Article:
I couldn’t understand what caused the sudden change in the sound. I hadn’t dropped my ukulele and it had received no shock, nor did I leave it in the sun or in the cold.

I showed it to my friend Guillaume and he spotted that the truss rod was slightly coming out. We could take it out even more when we pulled it gently. I quickly searched on the internet and found this explanation from Ko’olau Guitar and Ukulele  Company on how to set the truss rod. This guitar page (in French) was helpful to understand the principles of a truss rod too.

Here is my Pono with its truss rod sticking out. Thanks to Guillaume for the picture.

 

 

 

 

 

 

 

 

 

 

 

Not wanting to risk doing any damage to my uke, I emailed Ko’olau Guitar and Ukulele Company for advice. I got a very fast answer from John and applying all he said restored my ukulele’s natural buzz-free warm and mellow tone. Thanks John !

Here is the explanation I got, in case you ever have the same problem :

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Today multi-string-instrumentalist Herman Vandecauter from Belgium discusses the importance of using the little finger when playing the ukulele and illustrates his point with an exercise for ukuleles in GCEA tuning which you can hear and download further in this post.

Here is what Herman says :

I am always impressed when I see good left hand technique on the ukulele. I attach the greatest possible importance on the use of the fourth finger (the little finger or pinky) of the left hand, so often neglected.
Your little finger can become extremely flexible and fast if trained in the right manner.

The 4th finger should be your first choice when you reach the third fret of the first string.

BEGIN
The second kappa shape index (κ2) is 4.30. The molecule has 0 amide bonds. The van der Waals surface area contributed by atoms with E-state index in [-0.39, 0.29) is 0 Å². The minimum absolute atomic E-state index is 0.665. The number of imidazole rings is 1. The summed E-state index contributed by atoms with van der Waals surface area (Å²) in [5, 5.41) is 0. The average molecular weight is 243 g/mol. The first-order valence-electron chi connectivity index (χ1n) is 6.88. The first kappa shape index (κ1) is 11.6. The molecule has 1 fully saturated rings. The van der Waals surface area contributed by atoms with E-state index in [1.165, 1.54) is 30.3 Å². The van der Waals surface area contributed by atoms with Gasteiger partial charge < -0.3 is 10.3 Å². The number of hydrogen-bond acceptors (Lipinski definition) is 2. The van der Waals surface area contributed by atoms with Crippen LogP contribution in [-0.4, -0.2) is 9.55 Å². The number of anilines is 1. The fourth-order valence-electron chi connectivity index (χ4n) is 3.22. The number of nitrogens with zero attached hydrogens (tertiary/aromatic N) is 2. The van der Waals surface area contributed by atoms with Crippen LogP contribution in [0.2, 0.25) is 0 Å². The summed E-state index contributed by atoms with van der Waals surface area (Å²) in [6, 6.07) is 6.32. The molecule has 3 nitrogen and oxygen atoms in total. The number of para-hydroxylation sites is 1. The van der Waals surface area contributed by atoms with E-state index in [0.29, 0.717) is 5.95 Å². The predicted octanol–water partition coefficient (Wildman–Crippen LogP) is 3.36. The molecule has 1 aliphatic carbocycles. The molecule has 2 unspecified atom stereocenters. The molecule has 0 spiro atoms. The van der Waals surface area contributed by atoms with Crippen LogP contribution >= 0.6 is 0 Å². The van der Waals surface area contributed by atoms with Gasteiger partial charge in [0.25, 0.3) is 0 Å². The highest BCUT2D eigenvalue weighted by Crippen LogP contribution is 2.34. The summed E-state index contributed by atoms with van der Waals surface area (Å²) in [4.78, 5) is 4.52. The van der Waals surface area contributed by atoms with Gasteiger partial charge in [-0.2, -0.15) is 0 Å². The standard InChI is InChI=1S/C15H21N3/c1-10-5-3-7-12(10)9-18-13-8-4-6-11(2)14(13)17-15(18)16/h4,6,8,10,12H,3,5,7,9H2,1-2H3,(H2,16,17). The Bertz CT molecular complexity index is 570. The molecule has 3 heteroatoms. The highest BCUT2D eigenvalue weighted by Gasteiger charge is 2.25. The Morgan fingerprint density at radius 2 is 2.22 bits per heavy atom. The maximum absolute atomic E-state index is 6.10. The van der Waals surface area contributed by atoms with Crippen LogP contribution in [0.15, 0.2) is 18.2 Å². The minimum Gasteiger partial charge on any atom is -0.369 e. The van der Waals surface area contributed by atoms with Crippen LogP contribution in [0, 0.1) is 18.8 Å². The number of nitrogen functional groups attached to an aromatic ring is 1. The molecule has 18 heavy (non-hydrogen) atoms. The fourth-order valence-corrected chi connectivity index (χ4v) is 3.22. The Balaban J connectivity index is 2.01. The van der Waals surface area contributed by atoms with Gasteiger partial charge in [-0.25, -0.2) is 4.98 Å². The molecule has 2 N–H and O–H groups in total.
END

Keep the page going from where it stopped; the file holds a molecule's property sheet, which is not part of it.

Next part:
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A lot of my fingerpicking ukulele learning process has been about setting myself some challenges which were reasonably difficult for me to make some progress but not completely out of my league.

After 8 months of ukulele fingerpicking, both learning via Skype with Herman Vandecauter and working things out myself, here is a reflection on the things that worked for me.

1. Liking a piece

First and foremost, and mostly because the amount of time I can dedicate to my ukulele learning process is rather restricted, it is absolutely essential for me to work on pieces that I choose myself.
This is a crucial motivational factor : if I like a piece, I’ll be very intent on learning it.

2. Finding a piece that reflects your emotions

In addition to liking a piece, it has to be in accordance with my emotions.

Music is an important vector of emotions so if I feel melancholy, chances are I’ll be much better at playing John Dowland arrangements rather than say, a lively Spanish tune. On the contrary, if I feel joyful, I’ll be glad to work on Irish reels or other upbeat pieces.

3. How should the piece sound ?

Once I’ve chosen a piece I like that reflects my state of mind, I move on to the next step which is to figure out how the piece should sound when played properly.

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Ukulele Beginner ?

You’ve chosen to learn to play the ukulele. Read interviews of skilled ukulele players and find out about tips they are giving. See posts on useful tutorials and links.